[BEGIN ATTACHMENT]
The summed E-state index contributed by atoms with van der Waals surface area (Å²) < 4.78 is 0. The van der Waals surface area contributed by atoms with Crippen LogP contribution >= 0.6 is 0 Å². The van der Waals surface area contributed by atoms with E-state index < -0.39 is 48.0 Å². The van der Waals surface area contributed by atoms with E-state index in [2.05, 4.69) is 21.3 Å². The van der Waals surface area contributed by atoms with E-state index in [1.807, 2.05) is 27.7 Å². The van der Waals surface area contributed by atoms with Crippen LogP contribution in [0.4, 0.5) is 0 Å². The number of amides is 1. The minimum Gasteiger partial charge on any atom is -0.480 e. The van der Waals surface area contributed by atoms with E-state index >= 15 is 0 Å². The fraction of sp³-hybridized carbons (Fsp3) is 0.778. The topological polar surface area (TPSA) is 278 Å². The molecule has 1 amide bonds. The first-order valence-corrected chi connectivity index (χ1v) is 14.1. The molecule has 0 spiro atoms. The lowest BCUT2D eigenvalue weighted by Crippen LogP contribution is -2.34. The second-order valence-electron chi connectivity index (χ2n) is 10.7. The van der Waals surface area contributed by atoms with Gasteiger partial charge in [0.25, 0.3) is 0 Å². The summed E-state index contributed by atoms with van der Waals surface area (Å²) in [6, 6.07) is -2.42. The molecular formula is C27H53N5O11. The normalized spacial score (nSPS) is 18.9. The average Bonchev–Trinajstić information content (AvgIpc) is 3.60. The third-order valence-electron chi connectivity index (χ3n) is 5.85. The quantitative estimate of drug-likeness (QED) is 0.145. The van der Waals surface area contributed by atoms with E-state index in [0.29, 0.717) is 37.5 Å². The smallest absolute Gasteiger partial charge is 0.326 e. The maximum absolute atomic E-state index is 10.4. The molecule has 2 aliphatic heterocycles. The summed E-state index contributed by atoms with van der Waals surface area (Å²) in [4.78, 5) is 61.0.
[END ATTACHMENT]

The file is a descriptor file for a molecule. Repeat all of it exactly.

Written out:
The summed E-state index contributed by atoms with van der Waals surface area (Å²) < 4.78 is 0. The van der Waals surface area contributed by atoms with Crippen LogP contribution >= 0.6 is 0 Å². The van der Waals surface area contributed by atoms with E-state index < -0.39 is 48.0 Å². The van der Waals surface area contributed by atoms with E-state index in [2.05, 4.69) is 21.3 Å². The van der Waals surface area contributed by atoms with E-state index in [1.807, 2.05) is 27.7 Å². The van der Waals surface area contributed by atoms with Crippen LogP contribution in [0.4, 0.5) is 0 Å². The number of amides is 1. The minimum Gasteiger partial charge on any atom is -0.480 e. The van der Waals surface area contributed by atoms with E-state index >= 15 is 0 Å². The fraction of sp³-hybridized carbons (Fsp3) is 0.778. The topological polar surface area (TPSA) is 278 Å². The molecule has 1 amide bonds. The first-order valence-corrected chi connectivity index (χ1v) is 14.1. The molecule has 0 spiro atoms. The lowest BCUT2D eigenvalue weighted by Crippen LogP contribution is -2.34. The second-order valence-electron chi connectivity index (χ2n) is 10.7. The van der Waals surface area contributed by atoms with Gasteiger partial charge in [0.25, 0.3) is 0 Å². The summed E-state index contributed by atoms with van der Waals surface area (Å²) in [6, 6.07) is -2.42. The molecular formula is C27H53N5O11. The normalized spacial score (nSPS) is 18.9. The average Bonchev–Trinajstić information content (AvgIpc) is 3.60. The third-order valence-electron chi connectivity index (χ3n) is 5.85. The quantitative estimate of drug-likeness (QED) is 0.145. The van der Waals surface area contributed by atoms with E-state index in [0.29, 0.717) is 37.5 Å². The smallest absolute Gasteiger partial charge is 0.326 e. The maximum absolute atomic E-state index is 10.4. The molecule has 2 aliphatic heterocycles. The summed E-state index contributed by atoms with van der Waals surface area (Å²) in [4.78, 5) is 61.0.